Posts Tagged ‘Midnight on the Desert’

Midnight on the Desert: chapters of autobiography by J.B. Priestley ~ 1937. This edition: Readers’ Union & William Heinemann Ltd., 1940. Hardcover. 312 pages.

My rating: 9.5/10. Extremely hard to classify this book, but I found it completely engaging. The time theories near the end were completely over my head, but I appreciated Priestley’s enthusiasm nonetheless.

*****

I had expected a travel book of sorts, and Midnight on the Desert could certainly fall under that classification, but it is also so very much more. An examination of what it means to be a writer and an artist; a critique of the state of the world in politics, religion, philosophy, architecture and the performing arts; an ode to nature; a manifesto for seeking the good in the world and overcoming adversity and “doing one’s part”; a record of observation by a keen and analytical observer.

I have been spinning out my reading of this marvelously unexpected gem, and have been racking my brains over how best to convey what this unique work is all about and why I found it so compelling. Words do not come easily to me, which is why I’m a reader and not a writer, aside from these attempts at distilling the essence of what I find on the printed page. Perhaps I will let Priestley speak for himself.

First, the “set-up”.

Let me begin with what I can remember quite clearly. It was the end of my stay on the ranch in Arizona, last winter…There was the usual accumulated litter of letters and odd papers to be gone through, and most of it to be destroyed. But that was not all. I had decided during the evening to burn certain chapters, many thousands of words, of the book I had been writing…Yes, thousands and thousands of words would have to go, along with the rubbish; good words, all arranged to make sound sense, and with a cash value in the market, and representing, too, something more than money – time, precious and priceless time, of which, they say, only so much is allotted to each of us. I dare not wait for morning. Midnight was the hour for such a deed.

The first chapter starts with an appreciation and evocation of a place dear to the author’s heart, a small writer’s hut at the edge of the desert on a guest ranch in the Mojave Desert, where Priestley had spent the better part of the winter. He describes the beauty and majesty of the still, clear desert night, and then branches of in a dozen different directions in a sort of free association of ideas – random – oh, yes! – but most clear and sensible – he never loses us in his side trips though we fetch up back at the beginning a mite breathless and dazed at the speed and scope of our journey.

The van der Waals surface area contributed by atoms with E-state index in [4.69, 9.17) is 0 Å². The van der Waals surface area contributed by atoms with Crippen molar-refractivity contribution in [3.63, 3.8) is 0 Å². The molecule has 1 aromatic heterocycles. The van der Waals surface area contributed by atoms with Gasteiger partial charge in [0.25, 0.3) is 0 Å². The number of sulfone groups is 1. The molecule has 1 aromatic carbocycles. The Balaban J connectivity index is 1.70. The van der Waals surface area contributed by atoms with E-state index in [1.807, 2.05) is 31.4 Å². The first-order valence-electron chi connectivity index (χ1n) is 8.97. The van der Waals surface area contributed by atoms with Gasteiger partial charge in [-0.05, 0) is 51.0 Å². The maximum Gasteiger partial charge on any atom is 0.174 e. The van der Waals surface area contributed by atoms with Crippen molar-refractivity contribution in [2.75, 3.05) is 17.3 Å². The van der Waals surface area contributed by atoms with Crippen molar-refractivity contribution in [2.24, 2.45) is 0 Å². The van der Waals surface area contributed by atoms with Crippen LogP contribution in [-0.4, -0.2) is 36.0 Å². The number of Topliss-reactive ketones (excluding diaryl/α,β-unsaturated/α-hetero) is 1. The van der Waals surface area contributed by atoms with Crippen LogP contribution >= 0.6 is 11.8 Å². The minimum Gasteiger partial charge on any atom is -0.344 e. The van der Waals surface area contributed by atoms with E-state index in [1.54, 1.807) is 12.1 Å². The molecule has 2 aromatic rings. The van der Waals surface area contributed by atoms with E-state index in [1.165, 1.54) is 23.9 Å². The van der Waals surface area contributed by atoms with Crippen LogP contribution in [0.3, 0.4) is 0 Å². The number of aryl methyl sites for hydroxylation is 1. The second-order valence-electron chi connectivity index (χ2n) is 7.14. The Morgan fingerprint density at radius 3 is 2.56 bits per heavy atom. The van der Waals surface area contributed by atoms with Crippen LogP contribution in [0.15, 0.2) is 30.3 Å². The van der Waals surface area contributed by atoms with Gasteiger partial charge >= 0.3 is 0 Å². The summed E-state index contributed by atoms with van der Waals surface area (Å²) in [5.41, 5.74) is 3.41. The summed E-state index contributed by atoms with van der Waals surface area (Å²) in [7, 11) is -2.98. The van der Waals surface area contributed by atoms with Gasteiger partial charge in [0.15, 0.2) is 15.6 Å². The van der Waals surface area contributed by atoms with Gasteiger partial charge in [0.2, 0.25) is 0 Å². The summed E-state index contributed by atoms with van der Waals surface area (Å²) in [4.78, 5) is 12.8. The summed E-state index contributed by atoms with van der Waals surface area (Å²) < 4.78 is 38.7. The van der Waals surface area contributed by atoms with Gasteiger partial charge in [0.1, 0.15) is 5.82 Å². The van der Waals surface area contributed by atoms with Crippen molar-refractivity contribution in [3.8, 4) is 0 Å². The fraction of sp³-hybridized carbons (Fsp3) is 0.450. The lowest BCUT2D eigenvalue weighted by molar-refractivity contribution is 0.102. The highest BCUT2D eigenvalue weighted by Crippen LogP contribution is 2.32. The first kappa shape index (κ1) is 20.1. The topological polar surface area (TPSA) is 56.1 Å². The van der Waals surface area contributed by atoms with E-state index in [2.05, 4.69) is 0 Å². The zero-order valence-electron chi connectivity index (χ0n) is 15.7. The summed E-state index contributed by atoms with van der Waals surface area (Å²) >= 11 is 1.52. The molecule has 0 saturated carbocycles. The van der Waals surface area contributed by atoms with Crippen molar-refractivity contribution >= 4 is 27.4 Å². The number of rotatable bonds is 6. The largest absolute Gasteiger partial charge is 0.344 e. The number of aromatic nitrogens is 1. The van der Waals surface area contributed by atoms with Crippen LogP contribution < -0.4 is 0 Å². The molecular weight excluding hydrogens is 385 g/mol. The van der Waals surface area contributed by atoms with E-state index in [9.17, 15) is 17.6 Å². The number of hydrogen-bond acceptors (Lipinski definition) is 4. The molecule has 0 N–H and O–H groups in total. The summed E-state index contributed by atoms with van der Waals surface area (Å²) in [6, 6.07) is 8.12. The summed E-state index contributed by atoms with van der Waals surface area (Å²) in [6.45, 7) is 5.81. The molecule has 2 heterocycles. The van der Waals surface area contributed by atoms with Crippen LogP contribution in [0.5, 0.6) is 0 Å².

The papers are not yet set alight, though the fire is lit and is roaring in the wood stove, but we are far away now from the desert, back in England, getting ready to set sail for America, at the beginning of this particular trip. The Atlantic is crossed, New York attained, and Priestley is off.

I told myself severely that for once I must take New York quietly, as just another city. I had some work to do – to produce my play – but I must do that work as calmly as if I were at home in London. (I overlooked the fact that it is quite impossible for me to produce a play calmly anywhere; for that mad old witch, the Theatre, tolerates no calmness…)

… All other cities … seem in retrospect like mere huddles of mud huts. Here .. be Babylon and Nineveh in steel and concrete, the island of shining towers, all the urban poetry of our time … I would hurry down these canyons and gulfs they call avenues, cry out as one magnificent vista of towers crowns another, hold my breath at nightfall to see the glittering palaces in the sky, and wonder how I can ever again endure the gloomy and stunted London …

… There is a deep inner excitement, like that of a famished lover waiting for his mistress, that I cannot account for – not when it outlasts the mere novelty of arrival, and goes on week after week … I would begin to feel empty inside. It would be impossible for me to sit still and be quiet. I must go somewhere, eat and drink with a crowd, see a show, make a noise. Time must not merely be killed, but savagely murdered in public. In this mood, which has never missed me yet in New York, I feel a strange apprehension, unknown to me in any other place. The city assumes a queer menacing aspect … I begin to fancy that perhaps it is waiting for some other kind of people – chromium-plated giants without dreams or tenderness – to come along and claim it …

.. I feel like a midget character moving in an early scene of some immense tragedy, as if I had had a glimpse in some dream, years ago, of the final desolation of this city, of sea-birds mewing and nesting in these ruined avenues. Familiar figures of the streets begin to move in some dance of death. That baker outside the Broadway burlesque show, whose voice has almost rusted away from inviting you day and night to step inside and see the girls, now seems a sad demon croaking in Hell. The traffic’s din sounds like the drums in the March to the Gallows of a Symphonie Fantastique infinitely greater, wilder, more despairing than Berlioz’. Yes, this is all very fanciful, of course, the literary mind playing with images; yet the mood behind it, that feeling of spiritual desolation, that deepening despair, are real enough…